John H. Lounsbury Award
The John H. Lounsbury Award for Distinguished Service is the highest award given by the National Middle School Association (NMSA). This award is given only when an individual has demonstrated a high level of service, integrity, and leadership in middle level education. Selection procedures include a committee review of received nominations and materials. If a recommendation results from committee deliberations, it is submitted to the Board of Trustees for a final decision.
Viable candidates for this award include those who have made a global impact on middle level education, have a minimum of 10 years of actively demonstrated, distinguished service, have demonstrated scholarship of the highest level in professional writing and research, and have maintained dedicated service to middle level education beyond the local, state, or regional level. Click here for more about the award.
Science and Engineering Indicators 2012
This publication from the NSF National Center for Science and Engineering Statistics (NCSES) and the National Science Board (NSB) is a collection of quantitative data on science and engineering in the United States and abroad. Indicators, available here, includes an overview and eight chapters on the following:
KidsGardening.org provides lessons, activities, hand-outs and articles from PK–12th grade that apply across the curriculum. Educators can register school and community gardens, communicate with other programs, and engage in meaningful discussions about garden activities. Complete with how-to guides, garden stories, grants and resources, this free resource helps educators of all ages engage children in hands-on learning opportunities.
Siemens STEM Academy
Share your favorite STEM lesson plans, ideas, presentations, websites, or other resources at Siemens STEM Academy, a destination for middle and high school educators looking to grow their library of STEM resources that inspire students. Visitors can also connect with STEM experts through webinars on topics like “STEMulate Students’ Minds with Creative Web 2.0 Sites.”
How Things Fly Website
The Smithsonian National Air and Space Museum’s interactive website presents hands-on experiences exploring the science of flight. The lessons are supplemented with images, short videos, quiz questions, experiments, and activities. Geared primarily for middle level students but engaging for aviation enthusiasts of all ages, the site enables visitors to design a paper airplane, explore the inner workings of engines, and receive answers to flight-related questions. Social media fans can even launch a virtual paper airplane into Facebook or Twitter and watch how far it travels.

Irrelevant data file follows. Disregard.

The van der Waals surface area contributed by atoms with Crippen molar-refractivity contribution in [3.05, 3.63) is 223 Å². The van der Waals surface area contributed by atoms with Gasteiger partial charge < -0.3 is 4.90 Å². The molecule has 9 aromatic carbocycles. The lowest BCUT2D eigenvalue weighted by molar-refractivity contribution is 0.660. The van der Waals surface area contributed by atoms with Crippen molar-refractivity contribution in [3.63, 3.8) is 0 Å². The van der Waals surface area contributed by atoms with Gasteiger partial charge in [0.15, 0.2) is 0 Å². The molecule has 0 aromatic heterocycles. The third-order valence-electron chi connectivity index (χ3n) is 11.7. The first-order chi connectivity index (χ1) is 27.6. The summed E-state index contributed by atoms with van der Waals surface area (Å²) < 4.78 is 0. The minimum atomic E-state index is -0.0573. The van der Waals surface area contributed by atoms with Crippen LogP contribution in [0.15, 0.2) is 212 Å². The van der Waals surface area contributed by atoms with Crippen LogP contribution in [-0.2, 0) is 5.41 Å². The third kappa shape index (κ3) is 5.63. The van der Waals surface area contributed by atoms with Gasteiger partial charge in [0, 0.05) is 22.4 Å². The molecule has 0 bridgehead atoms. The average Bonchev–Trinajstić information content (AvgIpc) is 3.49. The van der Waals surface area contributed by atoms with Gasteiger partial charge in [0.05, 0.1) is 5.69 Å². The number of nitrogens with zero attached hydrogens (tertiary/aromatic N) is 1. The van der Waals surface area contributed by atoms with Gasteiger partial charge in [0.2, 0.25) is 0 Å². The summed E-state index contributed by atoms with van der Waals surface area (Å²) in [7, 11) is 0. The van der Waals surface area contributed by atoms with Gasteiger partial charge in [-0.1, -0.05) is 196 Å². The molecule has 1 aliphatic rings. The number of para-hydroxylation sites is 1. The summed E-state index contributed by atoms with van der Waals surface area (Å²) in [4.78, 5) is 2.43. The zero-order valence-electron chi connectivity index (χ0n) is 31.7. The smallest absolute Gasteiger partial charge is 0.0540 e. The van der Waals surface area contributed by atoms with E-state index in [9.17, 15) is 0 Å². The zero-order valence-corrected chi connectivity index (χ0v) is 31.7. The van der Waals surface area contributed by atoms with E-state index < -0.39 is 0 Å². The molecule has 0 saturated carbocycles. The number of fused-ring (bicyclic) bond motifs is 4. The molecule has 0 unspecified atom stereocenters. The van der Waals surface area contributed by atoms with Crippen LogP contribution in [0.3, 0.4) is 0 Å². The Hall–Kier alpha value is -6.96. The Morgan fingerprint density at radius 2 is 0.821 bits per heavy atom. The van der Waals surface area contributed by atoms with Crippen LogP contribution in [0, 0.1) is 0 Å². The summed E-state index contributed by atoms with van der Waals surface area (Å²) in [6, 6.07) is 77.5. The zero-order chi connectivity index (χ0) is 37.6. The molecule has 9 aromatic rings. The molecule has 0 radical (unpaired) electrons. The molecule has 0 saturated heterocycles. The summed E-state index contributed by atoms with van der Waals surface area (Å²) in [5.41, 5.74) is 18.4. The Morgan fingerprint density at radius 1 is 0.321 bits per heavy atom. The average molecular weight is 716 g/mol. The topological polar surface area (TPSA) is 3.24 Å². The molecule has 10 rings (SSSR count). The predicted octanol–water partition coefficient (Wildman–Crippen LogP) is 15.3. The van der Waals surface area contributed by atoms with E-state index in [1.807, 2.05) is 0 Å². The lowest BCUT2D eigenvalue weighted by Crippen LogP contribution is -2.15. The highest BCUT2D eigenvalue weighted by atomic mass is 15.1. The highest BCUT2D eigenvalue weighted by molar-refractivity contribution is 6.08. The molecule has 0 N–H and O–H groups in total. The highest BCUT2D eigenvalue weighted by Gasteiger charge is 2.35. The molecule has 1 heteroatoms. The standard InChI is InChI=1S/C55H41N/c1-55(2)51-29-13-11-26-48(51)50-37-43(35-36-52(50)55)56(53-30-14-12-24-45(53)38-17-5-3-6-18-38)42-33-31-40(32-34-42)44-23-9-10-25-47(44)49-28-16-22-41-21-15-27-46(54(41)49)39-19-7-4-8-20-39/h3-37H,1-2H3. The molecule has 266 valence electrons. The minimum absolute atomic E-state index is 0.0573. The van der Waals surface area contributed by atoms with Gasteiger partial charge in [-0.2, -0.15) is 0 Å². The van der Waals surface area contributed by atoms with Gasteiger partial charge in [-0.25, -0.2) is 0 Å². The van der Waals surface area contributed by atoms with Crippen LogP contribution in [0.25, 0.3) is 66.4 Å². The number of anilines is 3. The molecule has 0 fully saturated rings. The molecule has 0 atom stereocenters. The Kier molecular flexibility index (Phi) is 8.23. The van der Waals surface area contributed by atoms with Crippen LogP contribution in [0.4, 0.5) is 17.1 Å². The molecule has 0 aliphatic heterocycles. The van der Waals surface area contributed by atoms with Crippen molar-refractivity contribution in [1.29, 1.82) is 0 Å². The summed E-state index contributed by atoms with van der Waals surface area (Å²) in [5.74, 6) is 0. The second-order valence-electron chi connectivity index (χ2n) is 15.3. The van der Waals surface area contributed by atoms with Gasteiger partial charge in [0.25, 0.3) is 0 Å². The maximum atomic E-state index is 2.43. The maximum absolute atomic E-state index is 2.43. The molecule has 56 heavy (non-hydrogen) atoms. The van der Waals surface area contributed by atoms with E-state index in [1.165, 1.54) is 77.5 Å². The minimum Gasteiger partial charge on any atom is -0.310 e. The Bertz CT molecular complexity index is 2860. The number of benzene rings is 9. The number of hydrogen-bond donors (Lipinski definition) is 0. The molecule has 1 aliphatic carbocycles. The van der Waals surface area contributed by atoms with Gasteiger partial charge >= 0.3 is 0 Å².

Science Matters is an initiative by the National Science Teachers Association (NSTA) to bring content, news, and information that supports quality science education to parents and teachers nationwide.
Science Matters builds on the success of the Building a Presence for Science program, first launched in 1997 as an e-networking initiative to assist teachers of science with professional development opportunities. Building a Presence for Science—now Science Matters—reaches readers in 34 states and the District of Columbia.
Why does Science Matter? Science is critical to understanding the world around us. Most Americans feel that they received a good education and that their children will as well. Unfortunately, not many are aware that international tests show that American students are simply not performing well in science when compared to students in other countries. Many students (and their parents!) believe that science is irrelevant to their lives.
Innovation leads to new products and processes that sustain our economy, and this innovation depends on a solid knowledge base in science, math, and engineering. All jobs of the future will require a basic understanding of math and science. The most recent ten year employment projections by the U.S. Labor Department show that of the 20 fastest growing occupations projected for 2014, 15 of them require significant mathematics or science preparation to successfully compete for a job.
This is why Science Matters. Quality learning experiences in the sciences—starting at an early age—are critical to science literacy and our future workforce. Feel free to publish this information in school newsletters and bulletins, and share it with other parents, teachers, and administrators.
Visit the Science Matters website at www.nsta.org/sciencematters.
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THE FINE PRINT
Sciemce Matters archive: www.nsta.org/publications/archive-sciencematters.aspx